This began after World War II with America's Marshall Plan (1948-1952) helping to set West Germany back on its feet. Startling economic successes followed in its wake. The next big step was the reunification of East and West Germany following the collapse of the Berlin Wall in 1989.
After a number of troubling years of absorption, Berlin has now emerged as the economic engine that propels the European Union. So far Germany remains the only country that has largely escaped the effects of recession.
Already uncomfortable with the growth of German power (acutely remembering Berlin's war-making role in the first half of the 20th century), the media in much of Europe and Britain has reacted negatively to Chancellor Angela Merkel's role in the Cypriot crisis. She wants to save the euro in Cyprus and stabilize this currency for the European Union.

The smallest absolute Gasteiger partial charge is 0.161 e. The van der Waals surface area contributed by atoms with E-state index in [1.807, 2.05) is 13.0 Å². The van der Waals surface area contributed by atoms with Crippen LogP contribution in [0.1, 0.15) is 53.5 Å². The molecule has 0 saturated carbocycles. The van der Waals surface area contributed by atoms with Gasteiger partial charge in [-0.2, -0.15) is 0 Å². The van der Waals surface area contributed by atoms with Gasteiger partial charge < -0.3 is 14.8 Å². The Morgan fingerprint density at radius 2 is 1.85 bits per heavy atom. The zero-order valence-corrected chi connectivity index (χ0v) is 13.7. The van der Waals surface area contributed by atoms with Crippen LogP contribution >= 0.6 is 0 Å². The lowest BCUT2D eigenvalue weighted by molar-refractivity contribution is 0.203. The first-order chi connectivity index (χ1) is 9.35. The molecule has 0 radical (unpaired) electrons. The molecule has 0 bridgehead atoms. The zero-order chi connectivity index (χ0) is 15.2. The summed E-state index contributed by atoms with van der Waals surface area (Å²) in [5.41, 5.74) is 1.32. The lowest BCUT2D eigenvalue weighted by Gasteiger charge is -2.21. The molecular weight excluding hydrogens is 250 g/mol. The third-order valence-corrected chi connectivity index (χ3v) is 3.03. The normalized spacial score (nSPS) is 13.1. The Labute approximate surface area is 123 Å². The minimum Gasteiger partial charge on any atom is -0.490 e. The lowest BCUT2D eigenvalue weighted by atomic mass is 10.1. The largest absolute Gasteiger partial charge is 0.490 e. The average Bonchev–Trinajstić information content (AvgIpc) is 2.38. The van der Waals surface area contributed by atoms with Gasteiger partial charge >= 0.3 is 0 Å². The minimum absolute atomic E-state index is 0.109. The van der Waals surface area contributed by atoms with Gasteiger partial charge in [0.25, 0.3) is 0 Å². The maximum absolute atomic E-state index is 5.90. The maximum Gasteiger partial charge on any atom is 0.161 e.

Gideon Rachman of the Financial Times gave this assessment:
"Yet growing German power—and growing resentment of that power—are now the main themes of European politics. This is a historic irony, given that the main purpose of the whole European project [the EU], from the 1950s onwards, has been to end for ever the idea that Germany is simply too powerful to coexist comfortably with its neighbours. The stock phrase—in Berlin, as much as in Paris or Brussels—was about the need for a 'European Germany, rather than a 'German Europe.'
"After the Cyprus crisis, however, it looks increasingly like a German Europe—because the direction of a continent in crisis is being shaped, above all, by the ideas and preferences of politicians and officials in Berlin" ("The Making of a German Europe," March 25, 2013).
The German economy, however, slowed considerably in the last quarter of 2012. If that trend persists, bailing out countries in southern Europe may become increasingly politically perilous for Chancellor Merkel at home. For now, though, she is unquestionably the leading political figure in Europe, successfully weathering several political and economic crises so far. (Source: Financial Times.)